Topic is the most important category, so let’s start there–but make sure you read to the end to learn about type of delivery as well, as this makes a difference to your bottom line too.

Your Product’s Topic: How do you choose?

If you want to make money on your blog by selling a digital product, you have to think about what your audience really wants. A poll is a great place to start, but sometimes your audience doesn’t know what they want or need.

To have a better grasp on what will sell, think about Maslov’s Hierarchy of Needs. If you’re not familiar with Maslov, his hierarchy lists what people want/need in life, in order of importance to survival. At the base of the pyramid, you have things you actually need to live, like food and water, and as you move up the pyramid, you see other wants/needs in order of importance. This video explains it well:

In the video, the speaker is talking about this pyramid in relationship to helping mental health patients. But anyone who is selling a product, digital or otherwise, should access where their product falls on this pyramid as well.

What problem does your product solve for people? The lower this need, the more people who are likely to buy it. For example, if you’re selling pills someone needs to live, that’s going to be a higher priority for someone than if you’re selling jewelry or tickets to a sports game.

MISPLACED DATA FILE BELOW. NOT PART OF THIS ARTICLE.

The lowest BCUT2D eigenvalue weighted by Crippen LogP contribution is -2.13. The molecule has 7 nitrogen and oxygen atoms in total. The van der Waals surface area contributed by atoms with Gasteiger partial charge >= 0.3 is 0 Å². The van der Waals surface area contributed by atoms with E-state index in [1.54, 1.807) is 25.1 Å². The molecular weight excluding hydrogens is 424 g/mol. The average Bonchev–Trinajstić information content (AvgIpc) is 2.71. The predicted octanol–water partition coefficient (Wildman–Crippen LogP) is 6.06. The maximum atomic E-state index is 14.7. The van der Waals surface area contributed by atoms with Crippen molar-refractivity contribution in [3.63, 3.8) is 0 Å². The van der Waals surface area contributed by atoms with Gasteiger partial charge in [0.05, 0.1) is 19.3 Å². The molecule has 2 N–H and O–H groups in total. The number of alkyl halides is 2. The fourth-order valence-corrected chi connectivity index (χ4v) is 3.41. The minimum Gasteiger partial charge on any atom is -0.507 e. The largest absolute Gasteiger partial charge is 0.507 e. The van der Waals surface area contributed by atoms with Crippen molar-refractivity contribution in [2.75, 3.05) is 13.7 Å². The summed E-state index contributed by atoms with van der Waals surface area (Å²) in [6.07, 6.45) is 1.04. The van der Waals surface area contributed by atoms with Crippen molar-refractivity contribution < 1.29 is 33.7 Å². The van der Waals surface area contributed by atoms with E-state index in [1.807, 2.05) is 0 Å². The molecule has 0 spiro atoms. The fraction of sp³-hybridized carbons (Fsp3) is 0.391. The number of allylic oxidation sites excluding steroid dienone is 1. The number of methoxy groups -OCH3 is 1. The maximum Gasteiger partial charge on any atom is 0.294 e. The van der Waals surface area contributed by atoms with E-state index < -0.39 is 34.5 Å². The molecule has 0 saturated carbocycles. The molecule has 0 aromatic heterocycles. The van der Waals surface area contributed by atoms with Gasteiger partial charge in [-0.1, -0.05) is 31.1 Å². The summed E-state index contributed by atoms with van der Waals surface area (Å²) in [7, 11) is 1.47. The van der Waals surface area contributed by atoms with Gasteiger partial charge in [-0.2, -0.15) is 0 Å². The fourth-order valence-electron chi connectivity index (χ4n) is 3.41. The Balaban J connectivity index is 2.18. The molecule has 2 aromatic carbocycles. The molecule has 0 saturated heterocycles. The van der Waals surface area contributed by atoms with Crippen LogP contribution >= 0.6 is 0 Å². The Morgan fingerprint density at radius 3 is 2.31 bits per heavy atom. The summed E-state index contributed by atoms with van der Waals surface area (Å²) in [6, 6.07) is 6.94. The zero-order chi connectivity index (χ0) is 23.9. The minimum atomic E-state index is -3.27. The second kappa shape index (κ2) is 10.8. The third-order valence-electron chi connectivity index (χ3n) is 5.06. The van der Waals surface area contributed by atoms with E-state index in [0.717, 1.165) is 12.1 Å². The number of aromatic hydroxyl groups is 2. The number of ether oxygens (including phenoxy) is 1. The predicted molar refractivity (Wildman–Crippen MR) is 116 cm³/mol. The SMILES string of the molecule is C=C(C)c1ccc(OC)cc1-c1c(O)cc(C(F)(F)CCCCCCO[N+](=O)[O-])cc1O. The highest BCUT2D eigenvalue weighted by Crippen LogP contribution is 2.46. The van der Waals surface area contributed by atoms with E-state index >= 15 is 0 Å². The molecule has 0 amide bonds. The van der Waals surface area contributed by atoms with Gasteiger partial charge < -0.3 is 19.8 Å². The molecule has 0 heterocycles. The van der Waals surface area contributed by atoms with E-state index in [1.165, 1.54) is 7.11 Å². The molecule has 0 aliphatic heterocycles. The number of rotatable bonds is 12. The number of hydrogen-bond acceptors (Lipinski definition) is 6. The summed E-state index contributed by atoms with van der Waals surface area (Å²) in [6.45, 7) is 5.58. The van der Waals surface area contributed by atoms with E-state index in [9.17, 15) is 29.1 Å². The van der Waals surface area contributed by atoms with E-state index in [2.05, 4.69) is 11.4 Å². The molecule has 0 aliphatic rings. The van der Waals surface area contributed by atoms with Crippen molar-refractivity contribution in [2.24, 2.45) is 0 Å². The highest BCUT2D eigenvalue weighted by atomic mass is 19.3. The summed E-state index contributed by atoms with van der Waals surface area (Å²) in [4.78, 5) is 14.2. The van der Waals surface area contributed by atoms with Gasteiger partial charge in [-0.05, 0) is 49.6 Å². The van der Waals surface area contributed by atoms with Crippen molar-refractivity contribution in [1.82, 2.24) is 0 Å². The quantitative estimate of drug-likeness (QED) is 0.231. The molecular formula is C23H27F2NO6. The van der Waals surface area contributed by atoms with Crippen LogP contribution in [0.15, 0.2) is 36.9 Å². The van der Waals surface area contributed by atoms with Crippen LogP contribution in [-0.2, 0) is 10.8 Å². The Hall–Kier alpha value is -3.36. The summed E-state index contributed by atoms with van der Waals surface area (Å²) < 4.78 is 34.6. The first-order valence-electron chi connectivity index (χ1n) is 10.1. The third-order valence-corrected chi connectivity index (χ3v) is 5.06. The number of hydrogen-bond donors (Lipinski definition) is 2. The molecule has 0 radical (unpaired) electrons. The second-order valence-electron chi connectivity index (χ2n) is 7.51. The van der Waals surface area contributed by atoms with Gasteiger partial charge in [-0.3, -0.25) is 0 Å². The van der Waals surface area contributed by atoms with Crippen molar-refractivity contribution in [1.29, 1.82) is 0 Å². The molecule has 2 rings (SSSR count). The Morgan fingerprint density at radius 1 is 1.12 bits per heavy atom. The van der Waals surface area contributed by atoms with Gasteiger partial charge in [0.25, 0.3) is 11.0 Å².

Now, it is possible to sell products no matter where they fall on this hierarchy. But the higher you go on the pyramid, the more money you need people to have. If someone doesn’t have a ton of disposable income, they’re going to spend their money on an ebook about financial planning before they spend their money on an ebook novel.

Of course, not everyone makes smart financial decisions, and some people spend beyond their means, going to the movies when they don’t have enough money for rent. But in general, the higher your digital product falls on the hierarchy, the higher income your average customer needs to have.

Here are some more great tidbits of advice when it comes to choosing the topic for your next digital product:

Product Delivery: What Type of Digital Product to Sell